Instead of tending his backyard garden this spring, Bob Carver is kayaking through 3 to 4 feet of water lapping up against his Rose Lake home.
The standing water surrounding his four acres has delivered an early mosquito season and attracted a moose, which is feasting on his apple trees.
“It’s very disheartening. We haven’t had to deal with this before,” said Carver, who has lived at the end of King Street for 24 years. “All I can do is sit around and watch the water rise or fall.”
So far, the water hasn’t done serious damage, but Carver is concerned about his septic system and the drywall in his garage. The plastic covering topping the crawl space beneath his home is floating on a foot of water.
Carver traces his problems to the December blowout of a section of state Highway 3 near his home. When the Idaho Transportation Department repaired the road and replaced the culvert, an aging floodgate that used to hold back the Coeur d’Alene River was not reinstalled. Now the river is flowing through the culvert and overflowing Rose Lake, Carver said.
ITD Operations Manager John Perfect said in an email to Rose Lake residents that his crews did not reinstall the floodgate both because it was almost as decayed as the culvert and because the ITD cannot take responsibility for flood control. No one has owned or maintained the floodgate since the mid-1980s, when it was owned by Washington Water Power, now Avista, Perfect said.
Rose Lake residents operate the gate to control flooding. Perfect said it’s unfortunate the Rose Lake area never created a formal flood district because it would have been eligible for emergency funding from the Army Corps of Engineers to replace the gate when the culvert blew out.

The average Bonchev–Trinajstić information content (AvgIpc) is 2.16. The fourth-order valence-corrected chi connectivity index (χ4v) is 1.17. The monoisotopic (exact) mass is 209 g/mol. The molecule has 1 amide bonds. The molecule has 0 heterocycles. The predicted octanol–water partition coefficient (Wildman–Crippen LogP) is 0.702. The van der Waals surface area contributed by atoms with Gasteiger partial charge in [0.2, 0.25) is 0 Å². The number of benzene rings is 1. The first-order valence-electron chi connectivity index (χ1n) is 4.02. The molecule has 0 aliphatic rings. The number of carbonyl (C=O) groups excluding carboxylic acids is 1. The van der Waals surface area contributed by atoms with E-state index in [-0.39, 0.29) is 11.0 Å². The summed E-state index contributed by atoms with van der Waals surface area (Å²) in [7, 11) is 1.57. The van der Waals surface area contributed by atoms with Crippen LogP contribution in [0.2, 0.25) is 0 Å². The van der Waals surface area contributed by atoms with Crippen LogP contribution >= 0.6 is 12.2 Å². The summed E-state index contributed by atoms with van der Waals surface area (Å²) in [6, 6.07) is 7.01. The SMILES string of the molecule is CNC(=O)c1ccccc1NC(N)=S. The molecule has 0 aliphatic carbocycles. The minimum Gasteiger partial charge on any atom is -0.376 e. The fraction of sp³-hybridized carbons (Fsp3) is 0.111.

“Our purpose was limited to the reopening of (Highway 3),” Perfect wrote. “We are not a flood control or flood response agency.”
When the state Department of Environmental Quality became aware of the situation, it decided to pay to install a new floodgate on the culvert in order to protect the Rose Lake Water District from heavy-metals contamination, said Terry Harwood, executive director of the Coeur d’Alene Basin Commission.
But, said Harwood, “I can’t put the thing on there until fall when the water is way down. So that’s the situation.”
So Rose Lake residents will have to endure through the rest of spring, which is likely to include more high water. Just 20 miles to the east, Silver Valley mountains still have so much snow that Silver Mountain is opening for skiing on Saturday and Sunday.
Carver said he hopes the flooding won’t ruin the $100,000 environmental remediation of his acreage completed by the state last year.
“It’s just a bummer,” Carver said. “We’re just trying to protect what we have.”